Natasha Korotkova (University of Konstanz)
Pranav Anand (UC Santa Cruz)
Abstract: Subjective language has attracted substantial attention in the recent literature in formal semantics and philosophy of language. Most current theories argue that Subjective Predicates (SPs; "fun", "tasty", "beautiful", etc), which express matters of opinion, semantically differ from Ordinary Predicates (OPs; "round", "popular", "fermented", etc), which express matters of fact. We will call this view “SP exceptionalism”. This class is a focused examination of SP exceptionalism, the empirical motivation behind this view and various theoretical ways to implement it.
If you're planning to take this class, please fill out a very short questionnaire that will help us gauge the background of the class' participants: https://forms.gle/3FLuoHdJYjmKZt756.
The course is structured as follows, and all materials (slides & readings) can be found here: https://bit.ly/36Sl7Nv.
Day 1 is an overview of the empirical landscape and a discussion of the distinguished linguistic profile of SPs, which led to SP exceptionalism in the first place: categorical vs. gradient notions of subjectivity, domains of subjective judgment (including personal taste), conversational behavior of SPs, empirical diagnostics of subjectivity at large.
Day 2 presents a taxonomy of existing theories, with a focus on the contextualism-relativism debate and ways to compositionally determine whose opinion is at stake in a particular environment (e.g. root declaratives, interrogatives, and attitudes).
Day 3 focuses on the behavior of subjective predicates in attitude environments. The most prominent reading of embedded SPs is one where they talk about the attitude holder’s subjective judgment. However, this reading is not the only one: embedded SPs may also talk about someone else’s, non-local, judgment. We demonstrate that the behavior of SPs in attitude reports does not differ from that of ordinary predicates and that this unexceptional behavior of SPs in fact has unexpected consequences for SP exceptionalism, as not all theories introduced on Day 2 can handle such data.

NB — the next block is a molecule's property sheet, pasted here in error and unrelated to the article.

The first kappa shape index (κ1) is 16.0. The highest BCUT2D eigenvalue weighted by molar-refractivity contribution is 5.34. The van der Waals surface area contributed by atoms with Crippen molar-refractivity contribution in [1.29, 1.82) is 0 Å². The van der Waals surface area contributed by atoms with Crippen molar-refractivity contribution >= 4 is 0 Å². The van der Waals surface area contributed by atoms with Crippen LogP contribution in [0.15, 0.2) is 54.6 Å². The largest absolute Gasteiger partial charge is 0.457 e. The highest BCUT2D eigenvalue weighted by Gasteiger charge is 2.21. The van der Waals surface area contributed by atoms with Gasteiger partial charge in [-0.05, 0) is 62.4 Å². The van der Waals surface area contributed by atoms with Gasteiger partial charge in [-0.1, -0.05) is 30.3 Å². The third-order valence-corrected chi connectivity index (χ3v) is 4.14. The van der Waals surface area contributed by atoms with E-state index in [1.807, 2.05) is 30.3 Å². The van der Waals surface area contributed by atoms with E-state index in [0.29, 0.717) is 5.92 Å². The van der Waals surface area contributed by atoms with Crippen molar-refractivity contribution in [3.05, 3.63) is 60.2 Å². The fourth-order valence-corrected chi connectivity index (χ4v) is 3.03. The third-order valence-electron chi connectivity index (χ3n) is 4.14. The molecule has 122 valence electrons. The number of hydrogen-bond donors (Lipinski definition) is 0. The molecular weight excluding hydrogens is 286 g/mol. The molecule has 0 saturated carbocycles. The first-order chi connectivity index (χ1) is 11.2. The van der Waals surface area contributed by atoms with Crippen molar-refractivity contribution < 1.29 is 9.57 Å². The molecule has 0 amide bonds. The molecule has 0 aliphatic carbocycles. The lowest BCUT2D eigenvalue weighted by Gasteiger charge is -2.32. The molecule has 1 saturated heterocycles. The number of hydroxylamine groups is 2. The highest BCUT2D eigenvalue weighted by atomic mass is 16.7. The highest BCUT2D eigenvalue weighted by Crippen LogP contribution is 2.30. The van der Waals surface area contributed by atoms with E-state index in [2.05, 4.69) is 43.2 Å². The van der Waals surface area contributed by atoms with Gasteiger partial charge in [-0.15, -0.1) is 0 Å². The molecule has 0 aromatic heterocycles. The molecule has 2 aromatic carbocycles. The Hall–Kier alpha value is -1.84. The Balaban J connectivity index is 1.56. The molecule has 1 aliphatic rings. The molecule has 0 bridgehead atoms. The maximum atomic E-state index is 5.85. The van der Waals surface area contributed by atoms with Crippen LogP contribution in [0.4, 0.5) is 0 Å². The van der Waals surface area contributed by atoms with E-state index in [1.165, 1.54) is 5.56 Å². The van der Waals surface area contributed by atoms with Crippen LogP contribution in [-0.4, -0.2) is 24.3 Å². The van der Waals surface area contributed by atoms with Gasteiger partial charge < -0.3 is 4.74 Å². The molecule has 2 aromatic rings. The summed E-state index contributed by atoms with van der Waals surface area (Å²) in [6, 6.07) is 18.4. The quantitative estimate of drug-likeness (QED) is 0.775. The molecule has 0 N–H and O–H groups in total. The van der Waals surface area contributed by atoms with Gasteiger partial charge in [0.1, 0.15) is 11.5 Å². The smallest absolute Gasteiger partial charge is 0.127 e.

Day 4 is dedicated to the Acquaintance Inference (AI), a firsthand experience requirement associated with a subset of subjective predicates (I am only entitled to calling something "tasty" if I have tried it), and environments in which the AI can disappear. We will examine several approaches to the AI and argue that it is grounded in evidential restrictions.
Day 5 examines the so-called subjective attitudes, English verbs "find" and "consider", and their counterparts in other languages. Those verbs, which we will refer to as find-verbs, have been argued to only take complements that talk about matters of opinion, rather than fact, and thus can serve as one of the best diagnostics of subjectivity in language. We will talk about the types of complements find-verbs can take and argue that they come with an evidential requirement of their own, a fact that has to be taken into account in their semantics.